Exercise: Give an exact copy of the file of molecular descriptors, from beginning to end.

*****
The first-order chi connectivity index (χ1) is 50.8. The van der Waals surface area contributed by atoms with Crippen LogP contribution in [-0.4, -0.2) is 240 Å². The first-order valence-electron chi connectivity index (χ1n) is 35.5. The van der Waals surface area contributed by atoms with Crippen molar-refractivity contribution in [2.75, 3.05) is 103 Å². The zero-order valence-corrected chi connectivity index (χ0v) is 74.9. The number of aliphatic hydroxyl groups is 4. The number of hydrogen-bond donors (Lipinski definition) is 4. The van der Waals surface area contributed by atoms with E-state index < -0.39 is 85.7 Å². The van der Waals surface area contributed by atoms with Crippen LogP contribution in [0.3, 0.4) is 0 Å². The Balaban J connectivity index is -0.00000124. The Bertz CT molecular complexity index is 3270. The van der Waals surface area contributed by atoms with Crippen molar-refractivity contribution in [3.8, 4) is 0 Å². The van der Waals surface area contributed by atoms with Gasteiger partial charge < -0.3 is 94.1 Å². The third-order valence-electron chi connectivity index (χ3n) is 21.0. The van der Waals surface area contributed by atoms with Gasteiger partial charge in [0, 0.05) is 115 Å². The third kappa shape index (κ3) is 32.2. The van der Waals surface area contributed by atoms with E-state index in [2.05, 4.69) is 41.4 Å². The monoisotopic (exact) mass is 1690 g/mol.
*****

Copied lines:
The first-order chi connectivity index (χ1) is 50.8. The van der Waals surface area contributed by atoms with Crippen LogP contribution in [-0.4, -0.2) is 240 Å². The first-order valence-electron chi connectivity index (χ1n) is 35.5. The van der Waals surface area contributed by atoms with Crippen molar-refractivity contribution in [2.75, 3.05) is 103 Å². The zero-order valence-corrected chi connectivity index (χ0v) is 74.9. The number of aliphatic hydroxyl groups is 4. The number of hydrogen-bond donors (Lipinski definition) is 4. The van der Waals surface area contributed by atoms with E-state index < -0.39 is 85.7 Å². The van der Waals surface area contributed by atoms with Crippen LogP contribution in [0.3, 0.4) is 0 Å². The Balaban J connectivity index is -0.00000124. The Bertz CT molecular complexity index is 3270. The van der Waals surface area contributed by atoms with Crippen molar-refractivity contribution in [3.8, 4) is 0 Å². The van der Waals surface area contributed by atoms with Gasteiger partial charge < -0.3 is 94.1 Å². The third-order valence-electron chi connectivity index (χ3n) is 21.0. The van der Waals surface area contributed by atoms with Gasteiger partial charge in [0, 0.05) is 115 Å². The third kappa shape index (κ3) is 32.2. The van der Waals surface area contributed by atoms with E-state index in [2.05, 4.69) is 41.4 Å². The monoisotopic (exact) mass is 1690 g/mol.